Sat, Feb. 22

On the Wild Side<br><i>Artist Paul Bosman draws deep on his South African roots</i>

Paul Bosman has sold his work insafari shows and the National Museum of Wildlife Art, receiving four awards of excellence along the way. This bald eagle is a perfect example why.

As a child in the Great Karoo, then relocated to Botswana, he spent much of his time drawing.

“I would do portraits of my family. When they would get bored of sitting still, I would draw portraits of myself," the Village of Oak Creek artist remembers.

As a young man, he studied art at St. Andrews College, Grahamstown, and later at Johannesburg Art School in South Africa. He furthered studied years later at the Central School of Art in London.

He met his lovely wife, Elaine, in London. There, he made his living in advertising sales.

In 1956, he moved his family back to South Africa to a coastal town called Durban. In Durban, he continued to work in advertising, before being transferred to Johannesburg.

“I was a director and shareholder of an advertising agency, but advertising can be a young man's game. I decided that when I started to get a little long in the tooth, around 40, it would be time to pursue a different career.”

At 38, he retired from his advertising career and in 1969 he and his family built, owned and operated a luxury safari lodge in Rhodesia, now Zimbabwe. It was there that he began to paint the region's prolific bird and animal life.

“We had lions, elephants; the buffalo would eat our banana trees and the lions would chomp on our garden hoses. We lived very remote, 200 miles to any town. We built an air strip for our guests.”

After a year-long drought that caused the animals to leave to find water and with an encroaching war nearing his home, Bosman found his business and family in an unstable situation. He sold his lodge and moved his family. The government only allowed them to take $4,000 with then, so they had to leave all of their money behind.

Bosman's saving grace was his opportunity to design wildlife postage stamps, which he was commissioned to do by the South African government. This provided his family with enough income to buy a house. He also won the Italian “Golden Stamp” international award for the most beautiful postage stamp issued in 1976.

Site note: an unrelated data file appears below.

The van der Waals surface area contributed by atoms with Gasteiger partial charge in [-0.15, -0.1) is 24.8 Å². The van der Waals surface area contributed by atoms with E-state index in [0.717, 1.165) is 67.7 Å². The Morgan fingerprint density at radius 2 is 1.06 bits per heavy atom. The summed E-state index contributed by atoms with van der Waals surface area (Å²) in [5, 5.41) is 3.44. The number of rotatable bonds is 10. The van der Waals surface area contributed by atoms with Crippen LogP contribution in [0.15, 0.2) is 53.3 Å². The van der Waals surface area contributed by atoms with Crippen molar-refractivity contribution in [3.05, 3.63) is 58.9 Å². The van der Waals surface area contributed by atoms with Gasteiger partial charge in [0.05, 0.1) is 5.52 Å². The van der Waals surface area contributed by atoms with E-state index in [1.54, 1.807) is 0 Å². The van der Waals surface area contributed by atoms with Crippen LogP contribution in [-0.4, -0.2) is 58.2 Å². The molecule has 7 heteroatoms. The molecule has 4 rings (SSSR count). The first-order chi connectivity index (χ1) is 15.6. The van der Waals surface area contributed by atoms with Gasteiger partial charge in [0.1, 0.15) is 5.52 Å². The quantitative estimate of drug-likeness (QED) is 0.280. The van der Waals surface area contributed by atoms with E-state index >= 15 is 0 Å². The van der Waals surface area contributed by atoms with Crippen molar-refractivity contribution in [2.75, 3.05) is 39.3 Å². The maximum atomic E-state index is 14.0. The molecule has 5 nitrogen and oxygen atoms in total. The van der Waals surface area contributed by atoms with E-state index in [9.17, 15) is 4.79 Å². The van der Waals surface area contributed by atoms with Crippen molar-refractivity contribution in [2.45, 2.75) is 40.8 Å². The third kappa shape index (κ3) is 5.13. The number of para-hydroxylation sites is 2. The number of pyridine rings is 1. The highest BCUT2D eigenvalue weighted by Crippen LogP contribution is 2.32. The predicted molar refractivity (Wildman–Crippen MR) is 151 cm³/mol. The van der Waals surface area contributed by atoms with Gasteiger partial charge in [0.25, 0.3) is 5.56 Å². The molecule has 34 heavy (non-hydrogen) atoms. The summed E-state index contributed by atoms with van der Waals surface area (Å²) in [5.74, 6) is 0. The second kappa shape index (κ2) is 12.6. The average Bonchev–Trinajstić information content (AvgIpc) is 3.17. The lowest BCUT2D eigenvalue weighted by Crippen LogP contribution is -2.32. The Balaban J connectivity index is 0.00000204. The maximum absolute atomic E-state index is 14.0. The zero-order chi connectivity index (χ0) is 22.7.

This launched a new career for Bosman. Soon after, his brother suggested he draw animal portraits to sell. In his first show, in just two hours he sold 26 of his 27 paintings.

“I realized then that I suddenly had a new profession. I kept painting, moved my family to Lake Kyle, Zimbabwe. But with the war and problems with sanctions, we decided to move back to South Africa. We rented a house on a mountain in Cosmos Lake. It had an extraordinary view. It was paradise.”

There, Bosman continued to paint for a living going back and forth to the United States to sell his work.

In 1982, he and his family moved to the United States, first in Phoenix, then Scottsdale and finally to Sedona in 1991.

Bosman has achieved creative excellence in his wildlife portraits, selling them in safari shows and the National Museum of Wildlife Art in Wyoming. He has received four awards of excellence, also the Elliot Liskin Award for painting for his submissions to the Society of Animal Artists’ annual shows. At that time, he was the only painter in the history of the society to have received two awards of excellence in one show.

He has 27 limited edition prints in South Africa and the United States and has done painting and sketches for numerous books. He has also been featured in, or has been on the cover of, many well-known wildlife magazines.

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